updated 4/15/2009 9:59:46 AM ET 2009-04-15T13:59:46

Guest: Maria Bartiromo, Kent Conrad, Richard Trumka, Kiki Mclean, Ron Christie, Roger Simon, Michael Harrison, Rep. Gary Peters

Spec: Barack Obama; Economy; Small Business Administration; Business; AFL-CIO; Immigration; John Bolton

(BEGIN VIDEOTAPE)

ED SCHULTZ, HOST:  I‘m Ed Schultz.  This is THE ED SHOW.

(END VIDEOTAPE)

SCHULTZ:  Good evening, Americans. 

Live from 30 Rock in New York City, it‘s THE ED SHOW on MSNBC.

President Obama defends his plan to bring America‘s economy back.  And the TARP program is off to a good start.  But when do you and small businesses get the same deal? 

A Minnesota court ruling says it‘s over for Norm Coleman.  We‘ll talk to Al Franken‘s recount attorney. 

Plus, saving General Motors and Chrysler.  What is the real cost to American taxpayers if this industry goes under? 

Two labor organizations cut a big deal today.  We‘ll tell you more about that.

Plus, “Psycho Talk.”  Remember John Bolton?  Now he wants another war. 

And of course we‘ll have a great panel for you.  But first, tonight‘s “OpEd.”

This was billed to be a big speech on the economy.  OK.  I get it. 

It‘s an early report card by the president of the United States. 

We‘re off to a pretty good start with the TARP program, and we got a reality check today that we‘ve got a long way to go.  But it‘s what I didn‘t hear today that just kind of bothers me.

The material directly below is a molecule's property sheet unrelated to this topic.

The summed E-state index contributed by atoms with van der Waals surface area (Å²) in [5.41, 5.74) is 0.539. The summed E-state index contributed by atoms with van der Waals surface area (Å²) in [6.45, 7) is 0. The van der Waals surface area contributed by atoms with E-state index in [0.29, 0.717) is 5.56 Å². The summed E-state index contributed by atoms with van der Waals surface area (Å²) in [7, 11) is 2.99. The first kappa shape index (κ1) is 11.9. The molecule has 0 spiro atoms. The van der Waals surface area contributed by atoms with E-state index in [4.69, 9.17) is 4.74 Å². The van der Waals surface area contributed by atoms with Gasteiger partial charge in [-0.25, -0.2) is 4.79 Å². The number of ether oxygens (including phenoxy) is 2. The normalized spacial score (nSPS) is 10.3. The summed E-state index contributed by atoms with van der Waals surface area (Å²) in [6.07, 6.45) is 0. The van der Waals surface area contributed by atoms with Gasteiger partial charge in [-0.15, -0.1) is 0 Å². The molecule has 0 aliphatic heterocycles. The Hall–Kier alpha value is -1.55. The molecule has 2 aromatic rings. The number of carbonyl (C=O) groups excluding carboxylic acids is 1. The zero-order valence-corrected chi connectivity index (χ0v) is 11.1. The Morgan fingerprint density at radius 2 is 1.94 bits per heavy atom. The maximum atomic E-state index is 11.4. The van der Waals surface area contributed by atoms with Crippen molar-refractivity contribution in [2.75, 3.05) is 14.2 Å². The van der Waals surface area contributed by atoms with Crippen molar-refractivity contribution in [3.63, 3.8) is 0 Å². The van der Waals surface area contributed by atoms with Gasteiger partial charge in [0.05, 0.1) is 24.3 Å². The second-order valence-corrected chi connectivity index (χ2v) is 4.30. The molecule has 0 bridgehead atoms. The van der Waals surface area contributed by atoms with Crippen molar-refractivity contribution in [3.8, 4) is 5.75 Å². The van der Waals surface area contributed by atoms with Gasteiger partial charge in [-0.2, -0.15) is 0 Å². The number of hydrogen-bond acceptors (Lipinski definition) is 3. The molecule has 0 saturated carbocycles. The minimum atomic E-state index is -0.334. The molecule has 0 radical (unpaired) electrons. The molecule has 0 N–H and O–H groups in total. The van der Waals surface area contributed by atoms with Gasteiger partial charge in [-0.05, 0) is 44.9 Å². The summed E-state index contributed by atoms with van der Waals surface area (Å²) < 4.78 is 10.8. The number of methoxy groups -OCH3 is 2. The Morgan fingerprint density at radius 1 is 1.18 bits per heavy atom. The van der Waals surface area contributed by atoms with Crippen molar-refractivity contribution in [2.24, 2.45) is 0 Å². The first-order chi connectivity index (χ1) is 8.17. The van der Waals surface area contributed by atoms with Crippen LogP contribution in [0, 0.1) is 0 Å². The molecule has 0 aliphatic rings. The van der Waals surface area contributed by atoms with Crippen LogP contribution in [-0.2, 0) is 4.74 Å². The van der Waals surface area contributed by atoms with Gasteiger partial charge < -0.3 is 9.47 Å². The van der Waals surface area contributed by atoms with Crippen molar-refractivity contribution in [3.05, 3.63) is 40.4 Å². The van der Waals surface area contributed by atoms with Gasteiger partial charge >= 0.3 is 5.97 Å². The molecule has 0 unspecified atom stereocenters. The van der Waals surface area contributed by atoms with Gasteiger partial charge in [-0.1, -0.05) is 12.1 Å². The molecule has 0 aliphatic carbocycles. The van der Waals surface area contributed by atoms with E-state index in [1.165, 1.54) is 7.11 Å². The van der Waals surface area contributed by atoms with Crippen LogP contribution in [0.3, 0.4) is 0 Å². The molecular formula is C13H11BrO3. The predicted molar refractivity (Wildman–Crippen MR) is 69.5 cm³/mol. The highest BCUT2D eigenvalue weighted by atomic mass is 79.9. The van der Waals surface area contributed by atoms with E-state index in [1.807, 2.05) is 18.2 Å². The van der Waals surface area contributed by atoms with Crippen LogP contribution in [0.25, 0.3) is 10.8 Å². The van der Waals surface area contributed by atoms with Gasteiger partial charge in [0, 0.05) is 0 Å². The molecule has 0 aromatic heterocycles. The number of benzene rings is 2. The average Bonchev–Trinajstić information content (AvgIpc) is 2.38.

Now, I realize that the president of the United States has to give the overview of what‘s happening, and I‘m expecting to get the detail a little bit later in the game of recovery.  But somewhere in this conversation, Mr.  President, we have to get the devil in the details when it comes to cheap money in this country. 

Now, Wall Street has gotten a lot of money, and Wall Street is turning around doing some things.  You know, the credit card companies are sticking it to us with higher rates, they‘re tightening the credit, they‘re throwing some customers out, and they are streamlining the way they do business because they want to make money, and they‘re doing it on our backs, basically.  We lend them the money and then they charge us more. 

But I‘m talking about the middle class.  I‘m talking about small businesses in this country.  I would like to know, where‘s the cheap money?  The Small Business Administration has a golden opportunity right here to streamline the system and get me some cheap money. 

Now, let‘s play with this a little bit. 

You‘re the president of a small business and I‘m your vice president.  And you say, Ed, go in and get a $250,000 loan.  Now, for a small business in America, that‘s a pretty good chunk of change.  And by the way, if I come back with that loan, I‘m going to get a bonus. 

It didn‘t work that way.  Not for small businesses.  It never has.  So the rules are different. 

We‘ve got a double standard that‘s taking place in the country right now.  So the SBA has a major role to play here.  They need to figure out how they‘re going to loosen up credit in this country. 

Don‘t send me to the bank, Mr. President, and say that, hey, we‘ll give you a million dollars, small business, at 9 percent -- 9 what?  Thirteen percent?  That‘s what I didn‘t hear today, and I‘m expecting to here it as this economic recovery takes place.

It is a time of transition, but it‘s got to be a time of opportunity for who?  For risk-takers.  I want to be a risk-taker.  You may want to be a risk-taker.  But nine percent isn‘t going to cut it. 

I want the same money that Wall Street gets.  I want the same opportunity that Wall Street gets.  And until we figure out how to do that, I‘m a little sluggish on just how fast this recovery is going to be. 

Now, right now, 71 percent of the American people believe that the president of the United States is going to get the job done on the economy.  They feel good about what President Obama is doing.  And I do, too.